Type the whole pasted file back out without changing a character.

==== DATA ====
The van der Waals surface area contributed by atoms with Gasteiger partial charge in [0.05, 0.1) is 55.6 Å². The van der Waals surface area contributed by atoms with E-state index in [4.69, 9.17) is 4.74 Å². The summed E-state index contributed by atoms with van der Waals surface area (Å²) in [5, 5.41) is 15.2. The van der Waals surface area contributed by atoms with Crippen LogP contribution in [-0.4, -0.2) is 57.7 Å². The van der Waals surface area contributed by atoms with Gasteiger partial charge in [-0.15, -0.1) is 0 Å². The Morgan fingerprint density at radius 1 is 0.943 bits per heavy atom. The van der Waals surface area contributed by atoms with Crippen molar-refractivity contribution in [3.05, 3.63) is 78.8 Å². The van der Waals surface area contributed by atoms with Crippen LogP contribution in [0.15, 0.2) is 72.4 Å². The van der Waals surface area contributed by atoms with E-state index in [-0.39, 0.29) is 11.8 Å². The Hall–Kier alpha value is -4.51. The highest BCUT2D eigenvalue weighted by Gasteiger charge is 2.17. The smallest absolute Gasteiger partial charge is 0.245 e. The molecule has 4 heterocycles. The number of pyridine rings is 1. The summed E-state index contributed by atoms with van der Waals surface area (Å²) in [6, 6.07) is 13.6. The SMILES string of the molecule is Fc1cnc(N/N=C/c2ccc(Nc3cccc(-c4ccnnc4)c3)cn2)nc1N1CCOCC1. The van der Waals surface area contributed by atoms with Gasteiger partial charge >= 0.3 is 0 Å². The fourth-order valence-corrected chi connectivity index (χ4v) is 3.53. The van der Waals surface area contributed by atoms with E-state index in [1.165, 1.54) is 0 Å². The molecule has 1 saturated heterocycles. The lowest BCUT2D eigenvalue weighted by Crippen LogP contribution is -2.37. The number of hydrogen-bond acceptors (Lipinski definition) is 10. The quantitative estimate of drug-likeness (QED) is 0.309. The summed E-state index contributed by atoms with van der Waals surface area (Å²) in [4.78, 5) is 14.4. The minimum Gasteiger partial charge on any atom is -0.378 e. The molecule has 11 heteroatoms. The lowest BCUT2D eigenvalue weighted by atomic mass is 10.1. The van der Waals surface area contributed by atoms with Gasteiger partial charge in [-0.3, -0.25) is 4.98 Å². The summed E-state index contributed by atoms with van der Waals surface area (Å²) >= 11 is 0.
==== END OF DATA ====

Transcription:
The van der Waals surface area contributed by atoms with Gasteiger partial charge in [0.05, 0.1) is 55.6 Å². The van der Waals surface area contributed by atoms with E-state index in [4.69, 9.17) is 4.74 Å². The summed E-state index contributed by atoms with van der Waals surface area (Å²) in [5, 5.41) is 15.2. The van der Waals surface area contributed by atoms with Crippen LogP contribution in [-0.4, -0.2) is 57.7 Å². The van der Waals surface area contributed by atoms with Gasteiger partial charge in [-0.15, -0.1) is 0 Å². The Morgan fingerprint density at radius 1 is 0.943 bits per heavy atom. The van der Waals surface area contributed by atoms with Crippen molar-refractivity contribution in [3.05, 3.63) is 78.8 Å². The van der Waals surface area contributed by atoms with Crippen LogP contribution in [0.15, 0.2) is 72.4 Å². The van der Waals surface area contributed by atoms with E-state index in [-0.39, 0.29) is 11.8 Å². The Hall–Kier alpha value is -4.51. The highest BCUT2D eigenvalue weighted by Gasteiger charge is 2.17. The smallest absolute Gasteiger partial charge is 0.245 e. The molecule has 4 heterocycles. The number of pyridine rings is 1. The summed E-state index contributed by atoms with van der Waals surface area (Å²) in [6, 6.07) is 13.6. The SMILES string of the molecule is Fc1cnc(N/N=C/c2ccc(Nc3cccc(-c4ccnnc4)c3)cn2)nc1N1CCOCC1. The van der Waals surface area contributed by atoms with Gasteiger partial charge >= 0.3 is 0 Å². The fourth-order valence-corrected chi connectivity index (χ4v) is 3.53. The van der Waals surface area contributed by atoms with E-state index in [1.165, 1.54) is 0 Å². The molecule has 1 saturated heterocycles. The lowest BCUT2D eigenvalue weighted by Crippen LogP contribution is -2.37. The number of hydrogen-bond acceptors (Lipinski definition) is 10. The quantitative estimate of drug-likeness (QED) is 0.309. The summed E-state index contributed by atoms with van der Waals surface area (Å²) in [4.78, 5) is 14.4. The minimum Gasteiger partial charge on any atom is -0.378 e. The molecule has 11 heteroatoms. The lowest BCUT2D eigenvalue weighted by atomic mass is 10.1. The van der Waals surface area contributed by atoms with Gasteiger partial charge in [-0.3, -0.25) is 4.98 Å². The summed E-state index contributed by atoms with van der Waals surface area (Å²) >= 11 is 0.